There are some limitations in our study that deserve mention and suggest caution in the interpretation of the results. First of all, we performed our study in a sample of patients recruited from an Headache Center that may not be representative of the general migraine population [22]. In addition, the number of migraine with aura patients genotyped in our study may be too low for subgroups analysis. Finally, it is well known that results of genetic association studies must be viewed cautiously until they are confirmed by multiple replications studies [23, 24].

Our data are in accordance with several studies suggesting a significant involvement of vascular mechanisms in migraine etiopathogenesis. First of all, migraine symptoms are included in the phenotype of several genetic vasculopathies like cerebral autosomal dominant arteriopathy with subcortical infarcts and leucoencephalopathy (CADASIL), retinal vasculopathy with cerebral leukodystrophy (RVCL) and hereditary infantile hemiparesis, retinal arteriolar tortuosity and leukoencephalopahty (HIHRATL) [25]. It is of interest to note that all the aforementioned disorders are mainly characterized by involvement of small vessels in the brain. Secondly, it is well known that several vascular genetic risk factors, like the methylenetetrahydrofolate reductase (MTHFR) gene and angiotensin I-converting enzyme (ACE) genes, are significantly associated with migraine [26, 27]. Finally, epidemiological studies have linked migraine with and without aura to a broader range of ischemic vascular disorders including angina, myocardial infarction, coronary revascularization, claudication and cardiovascular mortality [28].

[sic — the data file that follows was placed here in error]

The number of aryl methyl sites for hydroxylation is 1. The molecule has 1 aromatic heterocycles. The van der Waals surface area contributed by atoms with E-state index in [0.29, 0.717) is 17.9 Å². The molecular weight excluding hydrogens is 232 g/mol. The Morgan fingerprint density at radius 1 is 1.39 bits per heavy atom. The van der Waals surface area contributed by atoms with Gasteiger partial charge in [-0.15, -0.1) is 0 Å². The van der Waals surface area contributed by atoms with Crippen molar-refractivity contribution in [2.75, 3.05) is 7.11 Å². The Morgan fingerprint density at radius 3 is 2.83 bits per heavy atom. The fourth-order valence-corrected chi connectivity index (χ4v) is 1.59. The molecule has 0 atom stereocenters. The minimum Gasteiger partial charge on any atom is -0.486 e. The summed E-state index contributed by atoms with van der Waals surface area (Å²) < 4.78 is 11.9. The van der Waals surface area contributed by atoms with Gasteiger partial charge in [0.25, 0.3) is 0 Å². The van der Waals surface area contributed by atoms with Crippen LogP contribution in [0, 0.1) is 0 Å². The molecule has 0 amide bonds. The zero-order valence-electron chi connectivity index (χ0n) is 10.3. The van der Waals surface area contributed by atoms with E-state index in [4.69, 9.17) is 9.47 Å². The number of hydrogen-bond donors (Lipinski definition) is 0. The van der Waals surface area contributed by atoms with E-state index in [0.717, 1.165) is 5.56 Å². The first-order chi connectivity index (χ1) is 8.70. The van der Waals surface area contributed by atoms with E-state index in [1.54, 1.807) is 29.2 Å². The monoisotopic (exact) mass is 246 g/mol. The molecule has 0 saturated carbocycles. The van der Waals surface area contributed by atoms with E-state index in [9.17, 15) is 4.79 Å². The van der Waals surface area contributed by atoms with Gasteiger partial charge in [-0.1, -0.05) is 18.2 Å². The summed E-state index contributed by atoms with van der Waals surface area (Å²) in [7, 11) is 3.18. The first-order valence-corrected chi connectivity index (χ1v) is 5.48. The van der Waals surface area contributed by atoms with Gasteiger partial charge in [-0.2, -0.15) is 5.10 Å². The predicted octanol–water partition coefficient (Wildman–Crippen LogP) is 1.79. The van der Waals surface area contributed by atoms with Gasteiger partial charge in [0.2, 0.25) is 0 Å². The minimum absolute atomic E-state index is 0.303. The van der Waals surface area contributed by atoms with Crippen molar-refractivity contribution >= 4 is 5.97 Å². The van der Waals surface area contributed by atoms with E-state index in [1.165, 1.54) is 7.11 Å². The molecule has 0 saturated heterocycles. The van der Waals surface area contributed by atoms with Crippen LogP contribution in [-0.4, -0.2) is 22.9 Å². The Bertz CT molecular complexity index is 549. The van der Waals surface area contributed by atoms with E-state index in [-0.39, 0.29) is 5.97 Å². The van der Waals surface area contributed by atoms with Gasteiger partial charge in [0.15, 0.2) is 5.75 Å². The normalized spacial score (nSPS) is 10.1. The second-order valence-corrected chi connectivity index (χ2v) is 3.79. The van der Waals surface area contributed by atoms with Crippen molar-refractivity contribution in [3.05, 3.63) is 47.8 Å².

How genetic and acquired vascular mechanisms might be involved in migraine pathogenesis is still matter of investigation. A dysfunction in endothelial function has been suggested as a key finding in migraine pathogenesis. The endothelium regulates numerous vascular functions. In response to specific stimuli, endothelial cells secrete local vasoactive mediators, including the vasodilator nitric oxide (NO) and vasoconstrictor endothelin-1 (ET-1) and tissue-type plasminogen activator (t-PA). Several observations suggest that endothelial function is abnormal in migraine patients, including an increased prevalence of anti-endothelial cell antibodies that may induce endothelial damage and raised plasma levels of ET-1 and von Willebrand factor [29]. Finally, endothelial progenitor cells were shown to be significantly reduced in migraine patients [30]. An increasing understanding of the role of endothelium dysfunction in migraine pathogenesis may suggest new strategy for disease treatment.